As used herein, the term, "a" or "an" may mean one or more. As used herein in the claim(s), when used in conjunction with the word "comprising", the words "a" or "an" may mean one or more than one.
As used herein, the term, "labeled biomolecule" refers to a molecule labeled with an enzyme or a fluorescent dye or a protein that binds either to the autoantibodies bound to the folate binding proteins or to the folate binding proteins and detects autoantibodies in the serum on addition of appropriate substrate. The present invention demonstrates the utility of labeled immunoglobulin antibody and labeled folic acid as examples of a labeled biomolecule that could be used in the method or kit described herein.
As used herein, the term "substrate" refers to any compound that is added to the labeled biomolecule and detects the interaction between the labeled biomolecule, the autoantibodies in the serum and the folate binding protein. Such a substrate may be a fluorescently or chemiluminscently labeled substrate for a particular enzyme that the biomolecule is labeled with or is a fluorescent dye that is labeled with proteins that can form complexes with the protein that the biomolecule is labeled with.
The following examples are given for the purpose of illustrating various embodiments of the invention and are not meant to limit the present invention in any fashion. One skilled in the art will appreciate readily that the present invention is well adapted to carry out the objects and obtain the ends and advantages mentioned, as well as those objects, ends and advantages inherent herein. Changes therein and other uses which are encompassed within the spirit of the invention as defined by the scope of the claims will occur to those skilled in the art.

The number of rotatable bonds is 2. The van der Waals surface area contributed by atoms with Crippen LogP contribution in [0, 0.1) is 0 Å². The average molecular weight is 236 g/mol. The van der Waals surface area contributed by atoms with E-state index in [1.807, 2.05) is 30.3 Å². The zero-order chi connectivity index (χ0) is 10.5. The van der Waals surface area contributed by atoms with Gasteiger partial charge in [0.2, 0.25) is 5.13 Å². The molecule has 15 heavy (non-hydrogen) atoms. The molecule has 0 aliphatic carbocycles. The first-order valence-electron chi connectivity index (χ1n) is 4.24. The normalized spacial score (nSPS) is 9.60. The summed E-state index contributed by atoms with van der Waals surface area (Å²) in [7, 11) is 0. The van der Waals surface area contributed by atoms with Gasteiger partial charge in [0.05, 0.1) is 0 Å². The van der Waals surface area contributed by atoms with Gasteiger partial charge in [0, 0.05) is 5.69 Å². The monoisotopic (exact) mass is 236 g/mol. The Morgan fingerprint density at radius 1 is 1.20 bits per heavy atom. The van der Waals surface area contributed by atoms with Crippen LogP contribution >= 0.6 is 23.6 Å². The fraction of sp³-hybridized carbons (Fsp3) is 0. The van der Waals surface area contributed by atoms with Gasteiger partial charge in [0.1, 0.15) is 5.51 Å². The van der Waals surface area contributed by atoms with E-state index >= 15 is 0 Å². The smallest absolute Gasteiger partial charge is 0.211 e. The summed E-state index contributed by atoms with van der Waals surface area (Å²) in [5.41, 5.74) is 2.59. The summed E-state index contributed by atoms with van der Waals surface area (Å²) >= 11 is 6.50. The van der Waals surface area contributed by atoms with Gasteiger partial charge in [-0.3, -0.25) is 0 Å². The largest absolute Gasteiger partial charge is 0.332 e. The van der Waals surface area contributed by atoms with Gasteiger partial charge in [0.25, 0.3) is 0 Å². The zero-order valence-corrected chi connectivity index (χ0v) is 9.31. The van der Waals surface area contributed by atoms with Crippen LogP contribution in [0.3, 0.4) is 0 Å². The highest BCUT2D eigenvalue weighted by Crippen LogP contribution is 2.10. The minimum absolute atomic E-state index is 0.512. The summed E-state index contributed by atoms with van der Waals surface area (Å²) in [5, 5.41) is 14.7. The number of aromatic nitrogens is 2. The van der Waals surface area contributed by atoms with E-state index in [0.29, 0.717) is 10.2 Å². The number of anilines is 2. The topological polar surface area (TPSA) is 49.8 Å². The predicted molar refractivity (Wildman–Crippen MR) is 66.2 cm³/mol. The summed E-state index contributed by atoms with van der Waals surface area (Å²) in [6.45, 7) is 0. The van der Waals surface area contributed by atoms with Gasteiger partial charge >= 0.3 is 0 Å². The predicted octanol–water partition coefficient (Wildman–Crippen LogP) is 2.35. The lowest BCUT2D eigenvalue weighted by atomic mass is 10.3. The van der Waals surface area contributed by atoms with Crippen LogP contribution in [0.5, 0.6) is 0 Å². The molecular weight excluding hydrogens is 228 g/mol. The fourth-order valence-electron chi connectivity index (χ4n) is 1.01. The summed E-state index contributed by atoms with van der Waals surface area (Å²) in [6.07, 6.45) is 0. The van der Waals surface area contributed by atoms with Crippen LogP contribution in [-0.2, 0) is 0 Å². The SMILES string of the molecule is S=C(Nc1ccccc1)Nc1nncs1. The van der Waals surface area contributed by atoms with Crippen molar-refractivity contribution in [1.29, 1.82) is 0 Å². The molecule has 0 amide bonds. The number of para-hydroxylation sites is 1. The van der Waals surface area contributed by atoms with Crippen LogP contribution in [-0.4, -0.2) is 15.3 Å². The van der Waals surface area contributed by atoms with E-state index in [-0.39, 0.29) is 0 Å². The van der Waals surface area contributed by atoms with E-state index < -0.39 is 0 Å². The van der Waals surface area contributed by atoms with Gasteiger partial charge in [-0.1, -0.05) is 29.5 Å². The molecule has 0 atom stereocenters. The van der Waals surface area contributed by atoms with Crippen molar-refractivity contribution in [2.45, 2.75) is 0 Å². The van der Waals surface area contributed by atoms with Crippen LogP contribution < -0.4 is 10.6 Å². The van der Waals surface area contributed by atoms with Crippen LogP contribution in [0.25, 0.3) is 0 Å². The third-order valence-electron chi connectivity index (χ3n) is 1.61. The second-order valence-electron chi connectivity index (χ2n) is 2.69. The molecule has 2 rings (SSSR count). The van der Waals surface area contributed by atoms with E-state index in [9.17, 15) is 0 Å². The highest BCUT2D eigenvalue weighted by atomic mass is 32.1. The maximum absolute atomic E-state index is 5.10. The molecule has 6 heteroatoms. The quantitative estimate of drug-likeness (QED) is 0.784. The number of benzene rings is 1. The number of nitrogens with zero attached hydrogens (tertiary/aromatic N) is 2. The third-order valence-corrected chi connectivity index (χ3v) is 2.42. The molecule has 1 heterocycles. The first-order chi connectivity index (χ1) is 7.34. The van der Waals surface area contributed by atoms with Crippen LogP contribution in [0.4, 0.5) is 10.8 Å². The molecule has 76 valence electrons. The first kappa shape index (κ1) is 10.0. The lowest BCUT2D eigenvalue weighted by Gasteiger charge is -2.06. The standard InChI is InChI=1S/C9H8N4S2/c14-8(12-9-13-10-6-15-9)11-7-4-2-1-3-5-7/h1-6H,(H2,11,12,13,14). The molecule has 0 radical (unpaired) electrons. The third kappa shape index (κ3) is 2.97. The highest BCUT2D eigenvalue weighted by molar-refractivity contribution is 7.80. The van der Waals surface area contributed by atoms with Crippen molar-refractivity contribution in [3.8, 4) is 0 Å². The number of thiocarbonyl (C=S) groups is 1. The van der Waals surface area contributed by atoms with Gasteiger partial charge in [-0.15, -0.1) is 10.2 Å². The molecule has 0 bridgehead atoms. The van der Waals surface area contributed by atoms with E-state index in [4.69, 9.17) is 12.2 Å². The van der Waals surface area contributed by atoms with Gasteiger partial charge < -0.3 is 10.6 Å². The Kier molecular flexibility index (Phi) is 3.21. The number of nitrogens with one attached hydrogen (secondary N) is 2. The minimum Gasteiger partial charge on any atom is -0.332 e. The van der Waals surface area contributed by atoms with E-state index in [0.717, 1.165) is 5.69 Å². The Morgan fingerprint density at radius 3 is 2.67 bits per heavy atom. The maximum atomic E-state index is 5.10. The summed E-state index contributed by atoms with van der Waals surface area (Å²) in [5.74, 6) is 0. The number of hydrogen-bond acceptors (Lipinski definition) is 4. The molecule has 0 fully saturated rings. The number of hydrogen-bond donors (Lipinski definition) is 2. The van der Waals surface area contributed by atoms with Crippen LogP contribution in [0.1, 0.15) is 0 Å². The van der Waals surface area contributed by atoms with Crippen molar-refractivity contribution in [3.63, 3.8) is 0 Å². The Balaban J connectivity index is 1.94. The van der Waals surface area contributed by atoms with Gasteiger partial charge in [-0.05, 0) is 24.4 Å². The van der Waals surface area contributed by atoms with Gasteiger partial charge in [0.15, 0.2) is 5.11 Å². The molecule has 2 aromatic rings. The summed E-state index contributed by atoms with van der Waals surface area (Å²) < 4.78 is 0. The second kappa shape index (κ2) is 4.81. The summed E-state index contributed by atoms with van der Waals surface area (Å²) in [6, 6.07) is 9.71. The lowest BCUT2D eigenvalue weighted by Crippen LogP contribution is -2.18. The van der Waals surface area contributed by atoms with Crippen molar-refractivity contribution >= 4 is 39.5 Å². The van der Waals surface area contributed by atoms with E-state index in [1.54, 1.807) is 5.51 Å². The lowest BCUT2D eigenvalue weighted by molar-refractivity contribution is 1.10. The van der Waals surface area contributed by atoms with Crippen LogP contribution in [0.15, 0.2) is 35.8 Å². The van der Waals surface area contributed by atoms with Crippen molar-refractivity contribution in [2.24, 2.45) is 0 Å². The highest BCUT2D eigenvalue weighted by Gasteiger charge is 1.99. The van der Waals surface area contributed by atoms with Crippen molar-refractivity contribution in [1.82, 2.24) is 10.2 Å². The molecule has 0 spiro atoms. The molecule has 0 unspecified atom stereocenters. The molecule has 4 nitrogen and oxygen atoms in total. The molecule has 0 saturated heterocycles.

Testing of an ELISA-Based Assay with Folate Binding Protein (Folbp) from Human, Mouse and Cow
Folbp were obtained from human, mouse and cow. The human folbp was isolated from human placenta as described previously (20) and was made available for testing by Dr. Sheldon P. Rothenberg. Both the mouse folate-binding proteins (Orthoclinical Diagnostics, Raritan, N.J.) and cow folate-binding proteins (Sigma Aldrich, St. Louis, Mich.) were obtained commercially. Sera for preliminary tests were graciously donated and had been previously tested in a published radiological method to detect autoantibodies (17). Results of this preliminary test indicated that the ELISA based assay was functional and demonstrated that all proteins tested could be utilized as probes for folate-binding proteins autoantibodies (FIG. 3).